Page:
One of the topics that seemed to stand out was the predictability (or lack of) of the NAO and AO, two oscillations we use, especially in winter, to help determine if we're setting up for Arctic cold or snowstorms. Tom posted a great primer on the NAO leading into last winter. Now, even reading that alone, you see why trying to predict these things on a seasonal basis is near impossible. We can certainly draw conclusions from things, such as summer NAO, and they can be rather firm conclusions. But what will happen in reality is another matter entirely. As for the AO, it sort of goes hand in hand to some extent, and I discussed this a bit last December.
|Three month running mean of the NAO|
since 1950. Credit: NOAA CPC
But on the whole, the reason that predicting the tendency of the AO/NAO at long lead times is so difficult is the same reason predicting the forecast for any given location at long lead times is difficult. The AO and NAO are basically just numeric values assigned to measurements of air pressure related over distances. It is challenging to predict air pressures at any given location at lead times of longer than 10-15 days, let alone 3, 4, 5, etc. months in advance. We can make some assumptions about things, but sometimes those will be incorrect. As pointed out in the link above, we know that when the NAO is staunchly negative in summer (like last summer), it tends to linger toward that tendency in winter (eight out of the 14 lowest summer -NAOs prior to last winter led to -NAO dominated winters). But obviously just because the odds stack that way, if you end up with another signal that dominates in the winter, you can throw those stats and odds out the window (as we had to last winter). And in the majority of years, when the NAO/AO don't particularly shine strongly in summer, it's tough to make judgments at all about what that means going into winter.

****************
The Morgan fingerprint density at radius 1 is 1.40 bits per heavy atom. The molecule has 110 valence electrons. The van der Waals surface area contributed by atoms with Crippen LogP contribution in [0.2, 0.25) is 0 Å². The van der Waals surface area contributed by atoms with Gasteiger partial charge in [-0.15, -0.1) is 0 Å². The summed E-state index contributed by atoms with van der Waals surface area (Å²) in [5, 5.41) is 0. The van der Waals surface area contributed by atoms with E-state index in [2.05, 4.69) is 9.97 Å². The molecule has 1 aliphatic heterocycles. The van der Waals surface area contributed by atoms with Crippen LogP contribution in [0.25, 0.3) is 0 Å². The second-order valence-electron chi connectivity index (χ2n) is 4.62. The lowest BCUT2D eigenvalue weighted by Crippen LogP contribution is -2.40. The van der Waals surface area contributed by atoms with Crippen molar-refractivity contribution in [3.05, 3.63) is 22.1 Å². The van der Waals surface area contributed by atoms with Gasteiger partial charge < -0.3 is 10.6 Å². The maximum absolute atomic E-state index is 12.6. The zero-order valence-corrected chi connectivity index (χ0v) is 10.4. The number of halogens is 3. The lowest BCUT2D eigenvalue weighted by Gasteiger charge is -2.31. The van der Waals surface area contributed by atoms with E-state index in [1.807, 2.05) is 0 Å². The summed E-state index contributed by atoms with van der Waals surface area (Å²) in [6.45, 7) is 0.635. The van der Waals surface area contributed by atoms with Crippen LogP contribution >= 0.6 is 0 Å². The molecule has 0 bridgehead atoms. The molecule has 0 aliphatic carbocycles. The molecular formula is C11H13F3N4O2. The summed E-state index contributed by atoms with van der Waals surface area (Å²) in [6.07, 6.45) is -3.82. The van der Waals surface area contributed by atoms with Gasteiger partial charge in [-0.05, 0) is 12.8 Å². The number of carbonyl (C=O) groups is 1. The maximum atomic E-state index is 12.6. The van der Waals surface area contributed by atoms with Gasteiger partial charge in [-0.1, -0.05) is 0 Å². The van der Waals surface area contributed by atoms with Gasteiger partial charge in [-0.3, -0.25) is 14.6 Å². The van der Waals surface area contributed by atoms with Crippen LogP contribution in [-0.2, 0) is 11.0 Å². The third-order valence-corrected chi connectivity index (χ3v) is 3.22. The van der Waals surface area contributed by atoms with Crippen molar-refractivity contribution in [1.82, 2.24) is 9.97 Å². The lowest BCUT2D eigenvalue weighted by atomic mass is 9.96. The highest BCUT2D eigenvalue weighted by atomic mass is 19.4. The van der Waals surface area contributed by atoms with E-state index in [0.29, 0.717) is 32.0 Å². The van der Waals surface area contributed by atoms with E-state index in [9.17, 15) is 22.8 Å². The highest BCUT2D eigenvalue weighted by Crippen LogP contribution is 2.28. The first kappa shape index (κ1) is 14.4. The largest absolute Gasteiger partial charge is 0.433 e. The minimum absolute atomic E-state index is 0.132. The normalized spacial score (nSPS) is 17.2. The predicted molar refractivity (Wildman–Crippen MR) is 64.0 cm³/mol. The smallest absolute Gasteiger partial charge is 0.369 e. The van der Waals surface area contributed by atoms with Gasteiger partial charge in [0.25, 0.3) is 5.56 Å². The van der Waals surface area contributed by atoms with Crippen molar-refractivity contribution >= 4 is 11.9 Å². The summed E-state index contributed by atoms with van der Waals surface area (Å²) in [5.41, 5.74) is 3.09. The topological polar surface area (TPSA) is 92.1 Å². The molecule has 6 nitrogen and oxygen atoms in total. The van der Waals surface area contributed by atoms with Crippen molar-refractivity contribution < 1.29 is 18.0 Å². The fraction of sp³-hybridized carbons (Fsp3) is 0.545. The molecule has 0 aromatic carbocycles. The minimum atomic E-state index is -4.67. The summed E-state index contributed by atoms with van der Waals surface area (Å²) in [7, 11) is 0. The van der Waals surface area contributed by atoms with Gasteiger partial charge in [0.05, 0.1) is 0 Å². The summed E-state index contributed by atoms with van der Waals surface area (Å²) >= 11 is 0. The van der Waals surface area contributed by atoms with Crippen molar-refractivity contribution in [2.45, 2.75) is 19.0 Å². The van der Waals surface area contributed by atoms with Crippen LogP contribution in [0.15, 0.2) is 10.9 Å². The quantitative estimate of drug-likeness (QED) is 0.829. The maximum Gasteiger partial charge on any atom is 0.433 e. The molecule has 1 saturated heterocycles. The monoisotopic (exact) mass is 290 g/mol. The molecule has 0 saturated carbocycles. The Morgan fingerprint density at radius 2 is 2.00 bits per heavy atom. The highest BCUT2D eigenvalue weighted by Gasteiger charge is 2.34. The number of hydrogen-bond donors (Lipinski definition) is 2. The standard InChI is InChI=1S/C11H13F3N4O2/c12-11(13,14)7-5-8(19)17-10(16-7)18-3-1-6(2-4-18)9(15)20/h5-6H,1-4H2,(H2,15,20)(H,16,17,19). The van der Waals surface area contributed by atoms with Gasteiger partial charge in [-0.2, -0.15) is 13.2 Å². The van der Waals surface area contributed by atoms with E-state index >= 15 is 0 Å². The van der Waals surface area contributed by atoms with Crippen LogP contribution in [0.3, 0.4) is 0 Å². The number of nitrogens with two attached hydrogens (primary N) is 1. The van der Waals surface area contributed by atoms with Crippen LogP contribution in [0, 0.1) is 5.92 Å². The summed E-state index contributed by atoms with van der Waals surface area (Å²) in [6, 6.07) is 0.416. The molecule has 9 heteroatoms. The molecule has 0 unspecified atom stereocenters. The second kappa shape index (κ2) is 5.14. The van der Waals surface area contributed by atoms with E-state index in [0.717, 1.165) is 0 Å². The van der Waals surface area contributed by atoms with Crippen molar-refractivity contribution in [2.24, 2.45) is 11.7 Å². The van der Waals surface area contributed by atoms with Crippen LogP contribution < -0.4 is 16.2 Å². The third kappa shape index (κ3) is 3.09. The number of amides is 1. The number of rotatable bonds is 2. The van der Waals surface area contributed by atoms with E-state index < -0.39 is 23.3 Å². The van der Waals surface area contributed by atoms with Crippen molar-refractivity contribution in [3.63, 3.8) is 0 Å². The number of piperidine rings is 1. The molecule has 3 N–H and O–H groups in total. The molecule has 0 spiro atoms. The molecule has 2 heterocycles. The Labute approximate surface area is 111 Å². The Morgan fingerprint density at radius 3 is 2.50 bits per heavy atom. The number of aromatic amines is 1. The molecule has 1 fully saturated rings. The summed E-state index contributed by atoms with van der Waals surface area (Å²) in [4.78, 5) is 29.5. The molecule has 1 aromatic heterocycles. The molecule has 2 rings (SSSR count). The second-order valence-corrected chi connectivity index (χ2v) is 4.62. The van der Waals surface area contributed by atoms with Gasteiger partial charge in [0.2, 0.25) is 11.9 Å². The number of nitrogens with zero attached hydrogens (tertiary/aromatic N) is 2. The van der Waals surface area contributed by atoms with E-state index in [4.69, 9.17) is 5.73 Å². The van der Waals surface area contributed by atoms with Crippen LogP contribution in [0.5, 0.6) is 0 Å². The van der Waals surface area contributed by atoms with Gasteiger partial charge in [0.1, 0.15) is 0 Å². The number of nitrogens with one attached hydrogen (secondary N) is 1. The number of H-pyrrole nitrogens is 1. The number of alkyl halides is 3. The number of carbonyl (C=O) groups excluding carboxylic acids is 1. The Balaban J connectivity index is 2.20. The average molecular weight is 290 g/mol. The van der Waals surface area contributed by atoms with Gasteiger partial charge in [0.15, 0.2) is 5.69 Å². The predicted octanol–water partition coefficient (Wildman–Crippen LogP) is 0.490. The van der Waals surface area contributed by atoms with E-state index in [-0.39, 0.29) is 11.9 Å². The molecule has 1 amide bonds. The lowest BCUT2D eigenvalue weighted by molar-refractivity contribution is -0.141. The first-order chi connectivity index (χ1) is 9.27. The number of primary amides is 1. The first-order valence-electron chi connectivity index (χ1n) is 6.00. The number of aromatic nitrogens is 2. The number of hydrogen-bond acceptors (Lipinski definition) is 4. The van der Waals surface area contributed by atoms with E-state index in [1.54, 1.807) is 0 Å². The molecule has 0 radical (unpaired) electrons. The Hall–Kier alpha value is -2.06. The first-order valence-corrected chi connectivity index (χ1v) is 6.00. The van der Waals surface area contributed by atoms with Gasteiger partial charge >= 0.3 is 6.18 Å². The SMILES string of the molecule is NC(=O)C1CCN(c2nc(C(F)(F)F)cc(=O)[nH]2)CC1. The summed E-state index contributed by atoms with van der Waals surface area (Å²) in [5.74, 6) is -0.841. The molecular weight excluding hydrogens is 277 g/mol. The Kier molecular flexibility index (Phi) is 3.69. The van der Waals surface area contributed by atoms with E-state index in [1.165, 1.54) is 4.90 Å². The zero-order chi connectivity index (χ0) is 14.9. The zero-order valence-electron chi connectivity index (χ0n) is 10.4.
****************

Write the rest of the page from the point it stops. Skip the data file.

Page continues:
The patterns over Greenland and the Arctic change so quickly (changing the NAO/AO tendencies), similar to how our own weather changes so quickly sometimes. If you look at charts or tables of the NAO over time, they're incredibly noisy. While there is research suggesting that indices like that tend to behave in cycles, the noise within those cycles and its impacts on weather are less predictable and explainable than, say, El Nino or La Nina. Ocean temperatures tend to change more slowly with time and behave better, so as a consequence, their cycles are slightly easier to predict. I personally think forecasting the AO and NAO (or any teleconnection index) at longer lead times will only improve as operational weather forecasting improves with time. But unfortunately, we seem to be plateauing in our ability to operationally forecast better at longer lead times.